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Digital Innovation in Planning - Insights from Scotland

last modified May 31, 2019 10:02 AM
Franziska Sielker and Amarynth Sichel are researchers at the University of Cambridge Department of Land Economy working on the CDBB-funded project ‘Future Cities in the Making—overcoming barriers to information modelling in socially responsible cities’ that explores digitisation in the UK’s planning system. Following a visit to Scotland for meetings with stakeholders across the Scottish planning system, Franziska and Amarynth report on the range of projects and approaches to digitalisation in planning and asset management across the border.
Digital Innovation in Planning - Insights from Scotland

Franziska Sielker

A number of factors combine to make this a dynamic time for planning and digitalisation in Scotland. In 2016, a review in preparation for amending the planning system highlighted opportunities for digitalisation to help improve planning and a Digital Task Force was formed to create a first-rate planning system enabled by digitalisation. The 2017 Scottish BIM mandate brought focus to using digital tools for infrastructure management across the Scottish Government, which is in the process of redesigning the planning system through a new planning bill.

Amarynth SichelRecent meetings with a number of stakeholders across the Scottish planning system (see and include fig 1) highlighted a range of projects and approaches to digitalisation in planning and asset management. The main theme emerging from our research in Scotland was the importance of rejuvenating the role of planning. What exactly should be done to digitalise the planning system, or what role technology providers should play in the country’s digitalisation processes is not yet clear, but our research reveals strong support for using digital tools to reinvigorate strategic planning.

Stakeholder interviews from Scotland case study

Fig.1: Stakeholder interviews from Scotland case study

The Scottish Government’s Digital Planning team are currently prototyping different methods for visualising Scotland’s data (see and include figure 2). Visualisation tools can help identify pockets of investment, reveal patterns and trends, and providing decision-making support for planners and policy makers. Redesigning the planning user interface to make submitting an application a better experience can better facilitate public engagement, and is also on the agenda.

Scotland’s geography is another a factor shaping digitalisation. Highland is the largest local authority in the UK but it is sparsely populated, with only nine people per km2 recorded in 2012. To function effectively over such an expanse, Highland has adopted digital and mobile ways of working, embarking on a change process that altered the way work was shared across field offices.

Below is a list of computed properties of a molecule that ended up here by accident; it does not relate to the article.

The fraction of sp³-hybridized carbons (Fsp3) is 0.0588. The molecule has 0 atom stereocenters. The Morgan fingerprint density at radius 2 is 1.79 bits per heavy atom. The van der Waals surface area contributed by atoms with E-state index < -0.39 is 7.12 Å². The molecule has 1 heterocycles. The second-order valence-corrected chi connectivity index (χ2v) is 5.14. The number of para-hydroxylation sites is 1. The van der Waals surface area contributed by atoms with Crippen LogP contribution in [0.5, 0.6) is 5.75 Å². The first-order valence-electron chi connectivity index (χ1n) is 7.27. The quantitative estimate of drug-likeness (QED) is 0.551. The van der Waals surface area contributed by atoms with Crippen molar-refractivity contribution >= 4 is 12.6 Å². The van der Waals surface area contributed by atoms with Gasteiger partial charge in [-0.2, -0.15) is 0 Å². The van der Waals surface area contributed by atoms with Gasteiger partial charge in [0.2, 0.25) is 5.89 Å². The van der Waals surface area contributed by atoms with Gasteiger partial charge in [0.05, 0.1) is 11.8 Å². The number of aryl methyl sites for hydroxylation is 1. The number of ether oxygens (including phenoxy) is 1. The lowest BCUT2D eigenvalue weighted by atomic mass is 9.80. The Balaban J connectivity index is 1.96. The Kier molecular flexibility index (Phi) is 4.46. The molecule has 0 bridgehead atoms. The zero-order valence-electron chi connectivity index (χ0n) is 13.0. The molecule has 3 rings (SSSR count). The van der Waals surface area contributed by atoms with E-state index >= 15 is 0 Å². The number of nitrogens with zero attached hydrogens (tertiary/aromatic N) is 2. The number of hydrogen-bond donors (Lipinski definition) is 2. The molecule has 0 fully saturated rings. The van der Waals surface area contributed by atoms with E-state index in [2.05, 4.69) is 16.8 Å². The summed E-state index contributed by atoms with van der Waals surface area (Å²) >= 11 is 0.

Scottish Government Digital Planning team prototype

Fig 2: Scottish Government Digital Planning team prototype

Many of the authorities we met recognise the importance of fit-for-purpose software systems and digital tools that integrate with one another so that, for example, different departments collecting information that informs future development plans can securely share data and deliver improved value and efficiency. 

National-level organisations are also innovating with the use of digital tools and Building Information Modelling (BIM). Historic Environment Scotland (HES) has an ambitious BIM programme. Currently in the process of making its own organisation-wide BIM standards, HES is exploring how BIM and 3D modelling can serve conservation efforts. Scottish Futures Trust (SFT) is also actively engaged; aware that organisations and local authorities need a good business case to introduce BIM, SFT has created an online tool to help understand the upfront outlay BIM requires and the return on investment. This tool has gained popularity both inside and outside the UK.

Like other nations, Scotland faces a variety of resource constraints. However, these constraints have not prevented government, at the local and national level, from pursuing a digital agenda. While it is not possible at this stage in our research to identify factors that enabled Scotland’s digital drive, preliminary analysis suggests that more joined-up approaches to planning, with fewer divisions in decision-making competencies and responsibilities, facilitate cross-disciplinary coordination that transforms planning from a rote exercise to a strategic tool.

In the coming months we will finalise analysis on another two case studies and prepare recommendations to government on how to support local authorities in adopting BIM and other digital tools for planning. We look forward to sharing further results.

Read more about ‘Future Cities in the Making – overcoming barriers to information modelling in socially responsible cities’ at https://www.planningfuturecities.org/

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